Internship gives law students exposure to criminal justice empirical research

The Quattrone Center’s inaugural summer internship program allowed students respond to calls for community reform, accountability, and justice.

Since its inception, the Quattrone Center for the Fair Administration of Justice has strived to use interdisciplinary, data-driven research to tackle some of the most pressing problems in the criminal justice system.

A person with arms raised wearing a backpack at night faces the headlights of a vehicle on a city street.

After Minneapolis police killed George Floyd in May, sparking nationwide demands for police accountability and justice, project requests began to pour into the Quattrone Center. Associate Dean and Executive Director John Hollway understands the increase in requests to be a testament to both the trust people had in the Center’s capabilities and the widespread desire for positive change.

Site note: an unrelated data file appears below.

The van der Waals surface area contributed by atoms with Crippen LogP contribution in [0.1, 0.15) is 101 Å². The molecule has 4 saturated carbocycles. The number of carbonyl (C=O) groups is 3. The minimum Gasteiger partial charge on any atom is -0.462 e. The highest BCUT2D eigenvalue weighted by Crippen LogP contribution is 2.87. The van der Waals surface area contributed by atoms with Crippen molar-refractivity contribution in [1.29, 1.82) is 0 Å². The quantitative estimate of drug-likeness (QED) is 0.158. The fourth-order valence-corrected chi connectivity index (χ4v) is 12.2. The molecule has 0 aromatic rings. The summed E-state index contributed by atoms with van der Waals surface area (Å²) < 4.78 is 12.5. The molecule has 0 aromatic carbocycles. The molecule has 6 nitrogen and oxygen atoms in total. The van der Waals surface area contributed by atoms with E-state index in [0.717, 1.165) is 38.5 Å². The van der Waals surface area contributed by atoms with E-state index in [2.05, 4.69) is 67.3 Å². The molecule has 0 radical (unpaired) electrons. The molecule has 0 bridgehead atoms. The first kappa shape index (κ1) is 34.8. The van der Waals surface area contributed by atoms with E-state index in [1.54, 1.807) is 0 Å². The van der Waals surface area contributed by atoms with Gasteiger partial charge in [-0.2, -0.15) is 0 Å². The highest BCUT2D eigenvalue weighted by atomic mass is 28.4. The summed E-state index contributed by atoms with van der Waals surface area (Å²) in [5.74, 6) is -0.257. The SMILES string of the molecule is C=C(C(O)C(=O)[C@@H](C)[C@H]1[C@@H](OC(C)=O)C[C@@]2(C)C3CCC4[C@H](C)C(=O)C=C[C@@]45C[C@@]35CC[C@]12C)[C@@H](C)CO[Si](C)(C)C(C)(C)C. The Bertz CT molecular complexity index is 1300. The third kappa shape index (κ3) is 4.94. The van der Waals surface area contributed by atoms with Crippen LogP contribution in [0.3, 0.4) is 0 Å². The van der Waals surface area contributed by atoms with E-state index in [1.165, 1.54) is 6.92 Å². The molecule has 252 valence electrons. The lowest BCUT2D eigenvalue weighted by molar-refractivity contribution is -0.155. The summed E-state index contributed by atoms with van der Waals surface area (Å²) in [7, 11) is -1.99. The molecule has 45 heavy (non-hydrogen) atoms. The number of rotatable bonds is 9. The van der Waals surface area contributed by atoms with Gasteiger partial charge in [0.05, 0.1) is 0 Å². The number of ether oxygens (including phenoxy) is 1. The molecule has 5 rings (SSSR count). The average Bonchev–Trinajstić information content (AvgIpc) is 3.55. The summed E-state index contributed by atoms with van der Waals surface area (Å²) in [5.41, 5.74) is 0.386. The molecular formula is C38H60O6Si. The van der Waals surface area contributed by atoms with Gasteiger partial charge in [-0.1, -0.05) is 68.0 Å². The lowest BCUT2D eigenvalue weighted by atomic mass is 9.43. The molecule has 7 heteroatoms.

“A lot of jurisdictions turned to us and said, ‘help us respond to our community’s calls to reform,’” Hollway says. “So the law students got really substantive opportunities.”

University of Pennsylvania Carey Law School interns worked on three Quattrone Center projects over the summer: a sentinel event review with the Tuscon Police Department; a comparison of the efficacy of public defender office models; and a data analysis of prosecutorial misconduct in Pennsylvania.

Read more at Penn Law News.